Price to sales is another metric that has been used to Determine if a stock’s prices is cheap relative to revenue. It is assumed to be better used comparitively within a specific industry. The equation is simple P/S= market cap/revenue for specified period of time such as annually or trailing twelve months (TTM).
Looking at the risks of an investment is vital to understanding whether or not it is a sound investment. In a speech Alice Schroeder, author of Snowball, said that Warren Buffett starts his examination of a potential company by looking at the risks involved. If the risk is too high, he won’t go any further. We would be wise to follow this example.
One of the most important parts of beginning investing is starting a system to generate investing ideas or leads. If you don’t have a source of new investment leads or can’t afford premium services that funnel them to you, because you are small money investor, you can sit on the side lines waiting until a new investment opportunity drops in your lap. For me, at least, that almost never happens. pens.
But where to look? I like to start in the garbage heap, the detritus of stocks: the 52 week lows. For the non- value investor this idea may seem counter intuitive. Why would look at the losers to find a winner? There are several reasons, actually.
Back in November I talked about trying out Premium Investing Services before committing your limited capital. One of the services I tried out was Morningstar’s Opportunistic Investor. I have explored the service and initially I thought it was worth the money. They describe themselves as a service that, ”seeks to uncover investment opportunities in no-moat stocks, deep cyclicals, arbitrage opportunities, spin-offs, bankruptcy reorganizations, and other special situations. We typically look for upside potential that is many times the downside risk, and prefer stocks with identifiable catalysts to unlock value. We will constantly adjust our portfolio to maintain the best possible risk-reward ratio.”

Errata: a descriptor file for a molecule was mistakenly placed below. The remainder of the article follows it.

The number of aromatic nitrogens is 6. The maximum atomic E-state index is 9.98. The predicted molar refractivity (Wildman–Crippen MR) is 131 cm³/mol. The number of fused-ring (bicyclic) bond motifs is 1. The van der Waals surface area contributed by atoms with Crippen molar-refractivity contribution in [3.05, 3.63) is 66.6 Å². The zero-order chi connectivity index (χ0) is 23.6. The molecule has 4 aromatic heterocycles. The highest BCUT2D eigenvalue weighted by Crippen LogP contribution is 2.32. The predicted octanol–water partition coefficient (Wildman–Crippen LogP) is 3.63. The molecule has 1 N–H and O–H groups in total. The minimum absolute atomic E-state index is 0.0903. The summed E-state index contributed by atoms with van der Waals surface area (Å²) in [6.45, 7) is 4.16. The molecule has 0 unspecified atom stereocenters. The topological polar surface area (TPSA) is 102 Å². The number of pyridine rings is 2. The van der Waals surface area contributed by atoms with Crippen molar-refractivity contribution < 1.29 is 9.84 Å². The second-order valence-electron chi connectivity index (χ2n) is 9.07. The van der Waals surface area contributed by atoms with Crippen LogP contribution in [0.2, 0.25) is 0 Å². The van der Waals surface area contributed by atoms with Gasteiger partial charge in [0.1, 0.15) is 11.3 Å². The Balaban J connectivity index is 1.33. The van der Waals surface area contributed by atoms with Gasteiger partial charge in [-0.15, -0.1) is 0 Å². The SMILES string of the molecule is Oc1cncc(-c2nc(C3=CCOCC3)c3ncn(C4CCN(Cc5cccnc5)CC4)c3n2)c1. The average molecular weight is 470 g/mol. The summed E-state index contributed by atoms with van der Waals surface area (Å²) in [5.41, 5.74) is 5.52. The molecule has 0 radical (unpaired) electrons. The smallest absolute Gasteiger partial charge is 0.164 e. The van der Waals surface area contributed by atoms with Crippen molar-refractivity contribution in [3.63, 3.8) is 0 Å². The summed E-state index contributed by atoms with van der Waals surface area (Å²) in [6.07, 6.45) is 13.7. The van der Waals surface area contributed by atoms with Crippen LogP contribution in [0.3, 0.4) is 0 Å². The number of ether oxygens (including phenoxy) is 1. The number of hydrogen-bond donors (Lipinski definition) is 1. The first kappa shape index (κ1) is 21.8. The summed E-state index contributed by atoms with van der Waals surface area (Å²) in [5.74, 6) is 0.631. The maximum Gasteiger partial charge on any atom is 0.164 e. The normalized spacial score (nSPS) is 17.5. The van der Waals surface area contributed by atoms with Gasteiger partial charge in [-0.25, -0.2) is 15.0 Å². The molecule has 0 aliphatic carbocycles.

As readers of my blog know I have never believed in Efficient Market Hypothesis. Here is a speech from the brilliant James Montier humiliating the idea, using cartoon characters in the process. Definitely check it out if you haven’t. I must thank Miguel at Simoleon Sense for leading me to this speech and James Montier in particular.
I found this idea in Tweedy Browne’s What Has Worked in Investing. And after a little more research I have included it in my Value Investing Series. In a “Test of Ben Graham’s Stock selection Criteria,” Henry Oppenheimer studied whether or not a set of Ben Graham’s investing criteria actually worked. Toward the end of Graham’s life he espoused a different, although related criteria to what he espoused in his master works Security Analysis and the Intelligent Investor.
The Quick Ratio, also known affectionately as the “Acid Test” is a metric used to measure short term solvency. In non jargon it is a formula used to figure out whether or not a company can meet its short term obligations.
The concept of Focus Investing is devilishly simple. Take the magnifying glass out and focus it on the very best investment ideas you have. Don’t pull the investment trigger unless you can say this is too good to pass up. It is the extreme opposite idea of diversifying your investments in the manner suggested by many financial advisors.
The title says it all. Valuehutr has a very generous promotion until Friday 1/22. Donate $30 or more to Haitian relief fund and he will give you his premium service. Since I have been a fan of his website and interested in trying his service and I am supportive of humanitarian assistance, this to me is a great offer. Please consider his offer and sign up if you would like to help, or even if you just want to try his premium service.
In light of the recent earthquake in Haiti and the ensuing Humanitarian crisis I wanted to address a less lucrative investment, but one that can help others in need. What do people in crisis often need to rebuild: Capital. Investors supply capital, thus humanitarian investing is not such a far fetched concept.keep looking »